“Why?” I could make out a shadowy figure in her mind, but it was flickering, insubstantial.

Her gaze slid away from mine, as if she could hide from the probing of my magic by staring into the semi-transparent walls.  “Does it matter?”

“Yes,” I answered.  But she didn’t have to tell me.  I already knew.  I pulled the vibration of her musical words into my mind and I saw everything.

“You’ve fallen in love with a man.” I couldn’t keep the harsh laughter out of my voice.  Sunlight filtered through light hair, laugh lines in a handsome face.  At least I supposed it was handsome. I had even less respect for humans than the Mer did, and none of the use for them that they did.

“My reasons are my own.” Her eyes flashed back to mine, there was a fire there that I had never seen in a Mer.

I smiled, my cold lips twisting cruelly.  “No. You’ve let me hear your voice, and so your reasons – your mind – is mine.”

She crossed her arms, rage evident in every line of her body.  She was very still, except for the occasional agitated flicking of her iridescent tail.  “Will you make me human?” she finally demanded.

“I haven’t decided yet.” I rose from my throne and floated toward her.  “You love this man enough to give up the sea?”

She flinched as I ran my finger along her arm.  But she nodded.

“And yet you’ve killed thousands of men just like him. Do you even know how many souls you’ve given to the sea?” My voice was a whisper now.  She shook her head.  Tentacles of ice snaked around her hair, her waist, but she didn’t flinch. “No need to stay silent, darling.  I am already in your head.”

She stared at me mutinously and I laughed in unrestrained glee.  I had her.  And she knew it.  If she was willing to leave her sisters – leave them weaker in their defense against my encroaching power – there was nothing she would not give up.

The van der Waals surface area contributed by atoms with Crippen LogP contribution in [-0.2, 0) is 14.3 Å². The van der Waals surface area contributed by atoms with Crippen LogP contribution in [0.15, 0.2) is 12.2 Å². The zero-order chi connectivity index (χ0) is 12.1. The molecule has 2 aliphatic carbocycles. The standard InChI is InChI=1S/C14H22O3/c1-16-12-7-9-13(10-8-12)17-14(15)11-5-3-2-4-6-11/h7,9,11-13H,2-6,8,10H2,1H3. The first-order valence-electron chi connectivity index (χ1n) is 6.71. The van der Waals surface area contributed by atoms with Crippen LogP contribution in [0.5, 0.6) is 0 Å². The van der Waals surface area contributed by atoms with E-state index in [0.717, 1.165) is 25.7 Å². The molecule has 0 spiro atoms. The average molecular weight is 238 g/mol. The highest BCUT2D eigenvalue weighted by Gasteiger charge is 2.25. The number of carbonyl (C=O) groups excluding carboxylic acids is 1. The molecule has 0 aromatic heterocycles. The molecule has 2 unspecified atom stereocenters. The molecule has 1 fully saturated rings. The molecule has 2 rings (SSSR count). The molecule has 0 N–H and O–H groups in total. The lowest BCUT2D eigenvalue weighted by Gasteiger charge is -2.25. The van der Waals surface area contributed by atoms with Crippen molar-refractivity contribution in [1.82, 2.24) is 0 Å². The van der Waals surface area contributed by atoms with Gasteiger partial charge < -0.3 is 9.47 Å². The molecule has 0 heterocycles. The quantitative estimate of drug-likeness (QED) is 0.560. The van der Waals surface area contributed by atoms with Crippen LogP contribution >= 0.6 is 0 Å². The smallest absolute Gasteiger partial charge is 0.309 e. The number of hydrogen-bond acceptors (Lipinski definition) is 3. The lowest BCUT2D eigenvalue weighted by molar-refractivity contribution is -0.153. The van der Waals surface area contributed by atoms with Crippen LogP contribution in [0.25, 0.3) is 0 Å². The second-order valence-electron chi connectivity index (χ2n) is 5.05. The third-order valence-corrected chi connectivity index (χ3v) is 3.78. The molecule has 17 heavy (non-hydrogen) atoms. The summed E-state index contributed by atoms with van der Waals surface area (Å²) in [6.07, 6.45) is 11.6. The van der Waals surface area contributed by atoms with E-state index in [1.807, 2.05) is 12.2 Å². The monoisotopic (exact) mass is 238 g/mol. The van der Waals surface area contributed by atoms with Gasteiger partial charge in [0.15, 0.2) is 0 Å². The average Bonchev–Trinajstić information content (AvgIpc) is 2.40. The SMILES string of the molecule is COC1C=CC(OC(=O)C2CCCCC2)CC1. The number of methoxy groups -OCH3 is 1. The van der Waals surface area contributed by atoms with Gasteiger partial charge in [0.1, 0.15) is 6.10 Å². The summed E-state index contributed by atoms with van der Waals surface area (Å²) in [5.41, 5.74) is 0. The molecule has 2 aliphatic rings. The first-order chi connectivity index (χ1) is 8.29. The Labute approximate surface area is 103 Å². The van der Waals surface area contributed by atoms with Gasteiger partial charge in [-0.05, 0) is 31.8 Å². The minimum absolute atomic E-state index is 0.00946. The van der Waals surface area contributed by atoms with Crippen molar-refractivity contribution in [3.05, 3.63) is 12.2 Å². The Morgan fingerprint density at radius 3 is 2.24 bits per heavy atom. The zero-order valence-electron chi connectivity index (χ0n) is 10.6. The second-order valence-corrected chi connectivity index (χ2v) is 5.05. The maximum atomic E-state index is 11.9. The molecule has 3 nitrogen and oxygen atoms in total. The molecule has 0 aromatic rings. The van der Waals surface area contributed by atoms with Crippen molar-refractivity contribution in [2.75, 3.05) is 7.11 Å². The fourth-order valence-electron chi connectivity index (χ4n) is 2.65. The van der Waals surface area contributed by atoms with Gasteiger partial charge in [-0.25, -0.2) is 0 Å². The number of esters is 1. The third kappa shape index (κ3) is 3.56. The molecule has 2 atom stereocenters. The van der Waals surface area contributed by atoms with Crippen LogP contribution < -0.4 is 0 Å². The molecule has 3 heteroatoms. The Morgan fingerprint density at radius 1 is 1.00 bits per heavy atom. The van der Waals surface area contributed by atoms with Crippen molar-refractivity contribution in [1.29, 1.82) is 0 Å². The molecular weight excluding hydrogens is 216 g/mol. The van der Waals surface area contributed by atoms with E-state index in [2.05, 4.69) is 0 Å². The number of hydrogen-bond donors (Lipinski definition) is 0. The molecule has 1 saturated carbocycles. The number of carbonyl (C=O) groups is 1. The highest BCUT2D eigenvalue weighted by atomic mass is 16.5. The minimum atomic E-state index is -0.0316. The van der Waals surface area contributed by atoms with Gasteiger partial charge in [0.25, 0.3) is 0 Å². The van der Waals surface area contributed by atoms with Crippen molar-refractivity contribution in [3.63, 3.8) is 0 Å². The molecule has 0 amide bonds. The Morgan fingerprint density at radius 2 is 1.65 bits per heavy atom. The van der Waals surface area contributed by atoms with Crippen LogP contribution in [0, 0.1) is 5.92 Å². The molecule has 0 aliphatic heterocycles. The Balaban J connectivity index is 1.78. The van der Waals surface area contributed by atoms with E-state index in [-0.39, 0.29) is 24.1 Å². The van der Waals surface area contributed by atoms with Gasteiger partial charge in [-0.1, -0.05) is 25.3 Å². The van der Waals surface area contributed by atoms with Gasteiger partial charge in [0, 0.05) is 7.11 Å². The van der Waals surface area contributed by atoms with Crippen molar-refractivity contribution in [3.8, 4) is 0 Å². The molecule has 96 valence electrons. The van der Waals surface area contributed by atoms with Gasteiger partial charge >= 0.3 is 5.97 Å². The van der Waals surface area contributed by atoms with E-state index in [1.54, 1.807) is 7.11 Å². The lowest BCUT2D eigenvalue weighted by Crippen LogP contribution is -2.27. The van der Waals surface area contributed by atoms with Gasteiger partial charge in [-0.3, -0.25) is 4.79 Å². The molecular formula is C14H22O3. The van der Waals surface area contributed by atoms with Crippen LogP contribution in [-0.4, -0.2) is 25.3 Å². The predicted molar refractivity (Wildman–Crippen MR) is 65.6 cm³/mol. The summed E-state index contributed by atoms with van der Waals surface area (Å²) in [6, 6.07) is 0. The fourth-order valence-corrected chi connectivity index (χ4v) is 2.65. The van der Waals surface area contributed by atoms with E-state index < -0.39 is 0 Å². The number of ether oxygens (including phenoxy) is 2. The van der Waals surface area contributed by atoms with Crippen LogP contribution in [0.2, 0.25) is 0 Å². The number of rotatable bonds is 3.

“There will be pain,” I told her.

“That is fine. I can handle the pain.”

“You know nothing of pain,” I hissed.  “I will relieve you of your tail and give you human legs, but every step will feel like knives piercing your flesh.  Have you ever felt a knife’s blade? Have you ever felt the jagged edge of the ice?”

Her gaze flickered over the the pale blue scars that crisscrossed my arms.

“I will do it.  Is your only price?  My pain?”

“Hardly. That is merely a consequence.  There are always consequences…and rules.”  A thin, twisting coil of ice circled her wrist.  She had to feel the frozen bite but she remained motionless.

“My, my, my…what does this man have to hold you in such thrall?”  I searched through her memories.  She had been watching him.  She felt something for him…but I was as unfamiliar with love as she was.  Lust we both understood.  She lusted for the souls of men.  I lusted for the cold.  We both lusted for power.  This was different, this foreign emotion inside her.  I shied away from it as if from the sun itself.

“There is only one rule.  You must make him love you as you love him or you shall die.” I could see a smile play at the edges of her full lips.  She knew her own beauty, knew how men lusted after her.  Enough to sink to the depths to catch even a glimpse of her.

Fool.  Stupid, love-sick fool.  For I’d seen more in her memories than she realized were there.  And I knew that the human already loved another.  He looked at her, this human girl, the way the Mer watched him.  Not even the powerful lust he would feel for the Mer would drive him away from her love.

“And your price?”

“Your voice.”

She arched away from my fingers trailing through her long, dark hair, the tendrils of ice around her melting and snapping as she drove back with her powerful tail.

“That would give you power.”

“Oh yes, it would. But not over you.  If you want, you can give me your name instead.”

The Mer gasped.  Her name would give me an unbreakable hold on her, she would be slave to me forever.  I could feel her rifling through her memories, calling up his face.  The strength of the longing inside her almost doubled me over.  I remained impassive, arching a brow.  “What’s it to be?  Do we have a bargain?”

Her longing for him overcame everything else – her loyalty to her sisters, her hate of me, her own self-preservation.

“Yes, we have a bargain.”

The feeling of victory I felt was fleeting – replaced almost immediately with the heady sensation of the power of her voice.  It raced through me, strengthening me.  I laughed in delight as her tail split a part and human legs appeared.  The Mer had signed her own death warrant and given me everything I desired.  The ocean would be mine.

*****

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3 thoughts on “The Whys and What Ifs of Adaptations

  1. Pingback: Introducing…Views from the Depths | Jessica Grey

    • In many instances I prefer the originals, but with many fairy tales our “originals” aren’t really the earliest versions of the stories, just the ones that got written down! It’s also fascinating to me how so many tales have different versions in different cultures. Thanks for tweeting!